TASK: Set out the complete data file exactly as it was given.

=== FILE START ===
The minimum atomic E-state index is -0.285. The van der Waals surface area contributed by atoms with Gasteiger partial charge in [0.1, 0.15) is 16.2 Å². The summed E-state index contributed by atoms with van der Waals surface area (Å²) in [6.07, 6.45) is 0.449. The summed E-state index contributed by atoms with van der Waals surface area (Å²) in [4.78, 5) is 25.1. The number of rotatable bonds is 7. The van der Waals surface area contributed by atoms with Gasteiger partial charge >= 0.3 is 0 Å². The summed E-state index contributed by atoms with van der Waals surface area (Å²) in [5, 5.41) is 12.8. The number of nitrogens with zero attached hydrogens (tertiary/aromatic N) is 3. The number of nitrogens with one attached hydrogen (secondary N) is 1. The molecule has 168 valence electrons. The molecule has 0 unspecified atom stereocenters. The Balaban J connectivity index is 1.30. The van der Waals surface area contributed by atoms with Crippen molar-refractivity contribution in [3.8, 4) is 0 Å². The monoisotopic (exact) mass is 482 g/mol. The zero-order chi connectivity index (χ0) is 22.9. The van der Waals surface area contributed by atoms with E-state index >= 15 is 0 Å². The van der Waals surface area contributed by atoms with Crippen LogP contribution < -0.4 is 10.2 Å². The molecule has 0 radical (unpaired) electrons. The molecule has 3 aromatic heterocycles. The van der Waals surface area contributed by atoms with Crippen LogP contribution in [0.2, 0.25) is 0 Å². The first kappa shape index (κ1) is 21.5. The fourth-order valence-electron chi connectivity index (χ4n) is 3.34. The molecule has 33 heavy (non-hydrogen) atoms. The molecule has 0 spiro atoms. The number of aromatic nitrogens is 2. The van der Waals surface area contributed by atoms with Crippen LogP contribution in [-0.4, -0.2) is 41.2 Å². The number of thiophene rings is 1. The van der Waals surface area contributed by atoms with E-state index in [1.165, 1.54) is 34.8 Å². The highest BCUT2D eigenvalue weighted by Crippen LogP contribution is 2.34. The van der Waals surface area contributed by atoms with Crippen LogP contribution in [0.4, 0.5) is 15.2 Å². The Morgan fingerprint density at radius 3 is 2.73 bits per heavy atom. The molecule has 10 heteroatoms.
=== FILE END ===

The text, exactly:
The minimum atomic E-state index is -0.285. The van der Waals surface area contributed by atoms with Gasteiger partial charge in [0.1, 0.15) is 16.2 Å². The summed E-state index contributed by atoms with van der Waals surface area (Å²) in [6.07, 6.45) is 0.449. The summed E-state index contributed by atoms with van der Waals surface area (Å²) in [4.78, 5) is 25.1. The number of rotatable bonds is 7. The van der Waals surface area contributed by atoms with Gasteiger partial charge >= 0.3 is 0 Å². The summed E-state index contributed by atoms with van der Waals surface area (Å²) in [5, 5.41) is 12.8. The number of nitrogens with zero attached hydrogens (tertiary/aromatic N) is 3. The number of nitrogens with one attached hydrogen (secondary N) is 1. The molecule has 168 valence electrons. The molecule has 0 unspecified atom stereocenters. The Balaban J connectivity index is 1.30. The van der Waals surface area contributed by atoms with Crippen molar-refractivity contribution in [3.8, 4) is 0 Å². The monoisotopic (exact) mass is 482 g/mol. The zero-order chi connectivity index (χ0) is 22.9. The van der Waals surface area contributed by atoms with E-state index >= 15 is 0 Å². The van der Waals surface area contributed by atoms with Crippen LogP contribution < -0.4 is 10.2 Å². The molecule has 0 radical (unpaired) electrons. The molecule has 3 aromatic heterocycles. The van der Waals surface area contributed by atoms with Crippen LogP contribution in [0.2, 0.25) is 0 Å². The first kappa shape index (κ1) is 21.5. The fourth-order valence-electron chi connectivity index (χ4n) is 3.34. The molecule has 33 heavy (non-hydrogen) atoms. The molecule has 0 spiro atoms. The number of aromatic nitrogens is 2. The van der Waals surface area contributed by atoms with Crippen LogP contribution in [-0.4, -0.2) is 41.2 Å². The number of thiophene rings is 1. The van der Waals surface area contributed by atoms with E-state index in [1.165, 1.54) is 34.8 Å². The highest BCUT2D eigenvalue weighted by Crippen LogP contribution is 2.34. The van der Waals surface area contributed by atoms with Crippen LogP contribution in [0.4, 0.5) is 15.2 Å². The Morgan fingerprint density at radius 3 is 2.73 bits per heavy atom. The molecule has 10 heteroatoms.